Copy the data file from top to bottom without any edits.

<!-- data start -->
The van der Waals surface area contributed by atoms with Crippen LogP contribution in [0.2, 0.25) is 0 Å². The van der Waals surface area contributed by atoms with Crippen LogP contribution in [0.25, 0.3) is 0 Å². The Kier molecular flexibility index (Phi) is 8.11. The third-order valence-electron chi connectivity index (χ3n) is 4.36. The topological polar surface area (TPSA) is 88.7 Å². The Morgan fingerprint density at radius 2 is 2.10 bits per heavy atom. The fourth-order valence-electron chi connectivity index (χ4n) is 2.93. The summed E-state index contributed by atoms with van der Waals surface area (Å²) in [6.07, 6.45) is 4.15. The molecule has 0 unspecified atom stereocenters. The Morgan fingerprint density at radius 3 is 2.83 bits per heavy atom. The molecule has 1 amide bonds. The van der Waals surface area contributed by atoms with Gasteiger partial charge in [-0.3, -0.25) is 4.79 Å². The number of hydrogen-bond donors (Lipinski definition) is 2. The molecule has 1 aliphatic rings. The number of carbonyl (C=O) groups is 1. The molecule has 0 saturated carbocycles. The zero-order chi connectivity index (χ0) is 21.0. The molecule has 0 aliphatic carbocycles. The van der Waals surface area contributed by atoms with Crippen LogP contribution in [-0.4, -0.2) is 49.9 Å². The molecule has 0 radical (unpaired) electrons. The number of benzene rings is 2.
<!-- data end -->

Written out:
The van der Waals surface area contributed by atoms with Crippen LogP contribution in [0.2, 0.25) is 0 Å². The van der Waals surface area contributed by atoms with Crippen LogP contribution in [0.25, 0.3) is 0 Å². The Kier molecular flexibility index (Phi) is 8.11. The third-order valence-electron chi connectivity index (χ3n) is 4.36. The topological polar surface area (TPSA) is 88.7 Å². The Morgan fingerprint density at radius 2 is 2.10 bits per heavy atom. The fourth-order valence-electron chi connectivity index (χ4n) is 2.93. The summed E-state index contributed by atoms with van der Waals surface area (Å²) in [6.07, 6.45) is 4.15. The molecule has 0 unspecified atom stereocenters. The Morgan fingerprint density at radius 3 is 2.83 bits per heavy atom. The molecule has 1 amide bonds. The van der Waals surface area contributed by atoms with Gasteiger partial charge in [-0.3, -0.25) is 4.79 Å². The number of hydrogen-bond donors (Lipinski definition) is 2. The molecule has 1 aliphatic rings. The number of carbonyl (C=O) groups is 1. The molecule has 0 saturated carbocycles. The zero-order chi connectivity index (χ0) is 21.0. The molecule has 0 aliphatic carbocycles. The van der Waals surface area contributed by atoms with Crippen LogP contribution in [-0.4, -0.2) is 49.9 Å². The molecule has 0 radical (unpaired) electrons. The number of benzene rings is 2.